Sperm donation is truly the gift of life, something that can bring the joy of parenthood for a childless couple. As the name suggests, it refers to the donation of sperms by a healthy male so that a couple can conceive with them. It is helpful for couples suffering from severe male factor infertility. Single women who want to start a family can also do it with the help of donor sperm. Sperm donation has both medical and legal implications. Therefore, it is important to know all about the procedure from the perspective of the donor as well as the recipient.

Sperm Donation: How does it work?

Sperm donation begins with collection of male sperms in the laboratory of a sperm bank. The donor is made to ejaculate the sperms in a clean container. These sperms are cryopreserved for a period of 180 days. Once this period is over, the sample is tested to check out the sperm count and quality. It is done to verify that these are healthy enough for being donated and whether they have withstood the freezing process. This procedure is recommended for first time donors to ensure that their sperms are good enough.

Donor sperms are used for donor insemination, transferring them .directly into the woman’s uterus with a thin catheter. During donor IUI, the woman is subjected to ovarian stimulation so that the chances of conception are maximized. In some cases, IVF is recommended with donor eggs. This is usually done when the woman has some female infertility issues. This involves ovarian stimulation, followed by retrieval of eggs from the woman’s uterus. The eggs are then lab fertilized with donor sperms and the embryo so formed is transferred in the woman’s uterus for pregnancy to take place.

Sperm Donor: Who Qualifies?

A sperm donor can be anonymous or someone known to the recipient. In both the situations, the recipient first has to make sure that the donor is suitable for the process. The donor needs to fulfill some conditions to qualify for sperm donation:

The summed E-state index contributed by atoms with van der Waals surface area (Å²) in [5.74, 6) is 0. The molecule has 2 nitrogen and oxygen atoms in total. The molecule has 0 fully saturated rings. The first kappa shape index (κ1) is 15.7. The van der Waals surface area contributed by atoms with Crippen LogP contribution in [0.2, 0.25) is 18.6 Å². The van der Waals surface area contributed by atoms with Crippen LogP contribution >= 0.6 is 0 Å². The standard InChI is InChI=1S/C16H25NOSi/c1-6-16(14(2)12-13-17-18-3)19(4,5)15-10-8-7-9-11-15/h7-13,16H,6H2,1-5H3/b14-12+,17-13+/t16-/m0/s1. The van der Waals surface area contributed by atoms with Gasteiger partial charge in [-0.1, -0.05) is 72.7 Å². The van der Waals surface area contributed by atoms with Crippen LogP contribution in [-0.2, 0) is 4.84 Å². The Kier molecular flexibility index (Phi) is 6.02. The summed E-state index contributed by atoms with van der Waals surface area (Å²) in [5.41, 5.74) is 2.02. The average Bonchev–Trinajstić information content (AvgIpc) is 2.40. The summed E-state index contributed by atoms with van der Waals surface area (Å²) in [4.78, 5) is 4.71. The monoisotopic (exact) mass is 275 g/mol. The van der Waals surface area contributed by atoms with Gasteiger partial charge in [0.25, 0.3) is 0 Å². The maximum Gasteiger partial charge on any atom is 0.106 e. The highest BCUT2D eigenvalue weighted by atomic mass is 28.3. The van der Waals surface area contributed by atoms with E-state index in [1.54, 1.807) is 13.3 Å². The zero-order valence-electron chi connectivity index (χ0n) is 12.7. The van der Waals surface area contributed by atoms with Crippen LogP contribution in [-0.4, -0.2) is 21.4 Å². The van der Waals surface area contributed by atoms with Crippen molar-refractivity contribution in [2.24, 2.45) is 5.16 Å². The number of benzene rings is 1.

Age: Though a man seldom loses fertility with age, the sperms of older men are likely become genetically abnormal. For this reason, most sperm banks regard men aged between 18 and 39 as the most suitable donors.

Medical History: The donor has to be thoroughly evaluated for any medical or hereditary conditions. He has to honestly share his complete medical history too.

Physical Examination: A complete physical examination is done to check the current health of the donor. Comprehensive health tests are carried out, including those for sexually transmitted infections such as HIV. The tests are to be taken every six months by men who donate sperms on a regular basis. Genetic testing is also mandatory to ensure that hereditary conditions are not passed over to the child conceived with donor sperms.

Semen Testing: The basic sperm parameters, namely sperm count, motility, and morphology are also tested. Semen samples are taken after two to five days of abstinence and examined. These tests are done to check whether the semen is fertile enough to yield pregnancy.

Psychological Testing: In addition to comprehensive physical examination, the donor needs to undergo psychological testing too. These tests are done to verify the emotional and psychological fitness of the donor; whether he is fit to handle the emotional implications of sperm donation. He may also be counseled about the relationship with the recipient and the child in future.

If the donor clears all these conditions, only then does he qualify for sperm donation. Most sperm banks pay for every sample that passes the screening test but the amount is just the compensation for the donor’s time. It is important to understand that money is not the motivation behind sperm donation. At the same time, the donor must consider the long term impact of his decision. Questions such as whether he would ever like to meet the children he has fathered anonymously should be dealt with. In case the recipient is known to him, the potential legal issues should be handled.

From the Recipient’s Perspective

From the recipient’s perspective, things are much simpler if they get the sperm from an anonymous donor. They just have to approach a reputed sperm bank and get a health sample of sperm for donation. On the other hand, if the donor is someone they know, a legal contract has to be signed. It should have clauses regarding the parental rights and financial consideration, if any.

Like the donor, the recipient also has to deal with some issues regarding the entire situation. She has to be clear about her partner’s role and feelings, considering that he knows that the child would not be genetically his. Also, she has to decide whether she would tell the child about being conceived with sperm donation. Since there are so many emotional implications of sperm donation, counseling becomes a vital aspect of the process.

At Gaudium IVF, the top infertility clinic in India, patients can get advanced treatment for male and female infertility, in addition to comprehensive gynaecological care and support. For a free second opinion, contact Dr. Manika Khanna, the leading fertility specialist in India.